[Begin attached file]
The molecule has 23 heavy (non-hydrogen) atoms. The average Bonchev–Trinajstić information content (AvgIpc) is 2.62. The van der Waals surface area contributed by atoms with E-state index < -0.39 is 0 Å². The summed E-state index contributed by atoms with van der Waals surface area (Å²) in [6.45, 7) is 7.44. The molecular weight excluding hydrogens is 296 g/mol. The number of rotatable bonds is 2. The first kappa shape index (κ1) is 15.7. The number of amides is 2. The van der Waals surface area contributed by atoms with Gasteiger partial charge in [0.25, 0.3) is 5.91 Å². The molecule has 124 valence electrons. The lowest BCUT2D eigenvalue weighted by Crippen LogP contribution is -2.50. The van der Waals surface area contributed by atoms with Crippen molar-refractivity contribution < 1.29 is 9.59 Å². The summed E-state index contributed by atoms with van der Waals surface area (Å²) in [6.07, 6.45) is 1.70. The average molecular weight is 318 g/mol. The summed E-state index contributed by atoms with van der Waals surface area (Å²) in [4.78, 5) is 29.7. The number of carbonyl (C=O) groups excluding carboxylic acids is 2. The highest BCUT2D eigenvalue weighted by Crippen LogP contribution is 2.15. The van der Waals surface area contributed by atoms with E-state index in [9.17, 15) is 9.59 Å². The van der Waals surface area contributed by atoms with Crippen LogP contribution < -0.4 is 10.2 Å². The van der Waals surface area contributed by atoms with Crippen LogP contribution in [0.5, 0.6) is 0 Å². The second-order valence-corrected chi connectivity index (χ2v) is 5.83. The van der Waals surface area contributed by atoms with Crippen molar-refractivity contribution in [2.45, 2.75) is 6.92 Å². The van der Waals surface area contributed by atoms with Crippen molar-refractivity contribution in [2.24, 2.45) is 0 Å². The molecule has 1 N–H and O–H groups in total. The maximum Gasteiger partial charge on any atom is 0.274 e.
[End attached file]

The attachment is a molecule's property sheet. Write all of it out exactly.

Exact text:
The molecule has 23 heavy (non-hydrogen) atoms. The average Bonchev–Trinajstić information content (AvgIpc) is 2.62. The van der Waals surface area contributed by atoms with E-state index < -0.39 is 0 Å². The summed E-state index contributed by atoms with van der Waals surface area (Å²) in [6.45, 7) is 7.44. The molecular weight excluding hydrogens is 296 g/mol. The number of rotatable bonds is 2. The first kappa shape index (κ1) is 15.7. The number of amides is 2. The van der Waals surface area contributed by atoms with Gasteiger partial charge in [0.25, 0.3) is 5.91 Å². The molecule has 124 valence electrons. The lowest BCUT2D eigenvalue weighted by Crippen LogP contribution is -2.50. The van der Waals surface area contributed by atoms with Crippen molar-refractivity contribution < 1.29 is 9.59 Å². The summed E-state index contributed by atoms with van der Waals surface area (Å²) in [6.07, 6.45) is 1.70. The average molecular weight is 318 g/mol. The summed E-state index contributed by atoms with van der Waals surface area (Å²) in [4.78, 5) is 29.7. The number of carbonyl (C=O) groups excluding carboxylic acids is 2. The highest BCUT2D eigenvalue weighted by Crippen LogP contribution is 2.15. The van der Waals surface area contributed by atoms with E-state index in [9.17, 15) is 9.59 Å². The van der Waals surface area contributed by atoms with Crippen LogP contribution < -0.4 is 10.2 Å². The van der Waals surface area contributed by atoms with Crippen LogP contribution in [0.5, 0.6) is 0 Å². The second-order valence-corrected chi connectivity index (χ2v) is 5.83. The van der Waals surface area contributed by atoms with Crippen molar-refractivity contribution in [2.45, 2.75) is 6.92 Å². The van der Waals surface area contributed by atoms with Crippen molar-refractivity contribution in [2.24, 2.45) is 0 Å². The molecule has 1 N–H and O–H groups in total. The maximum Gasteiger partial charge on any atom is 0.274 e.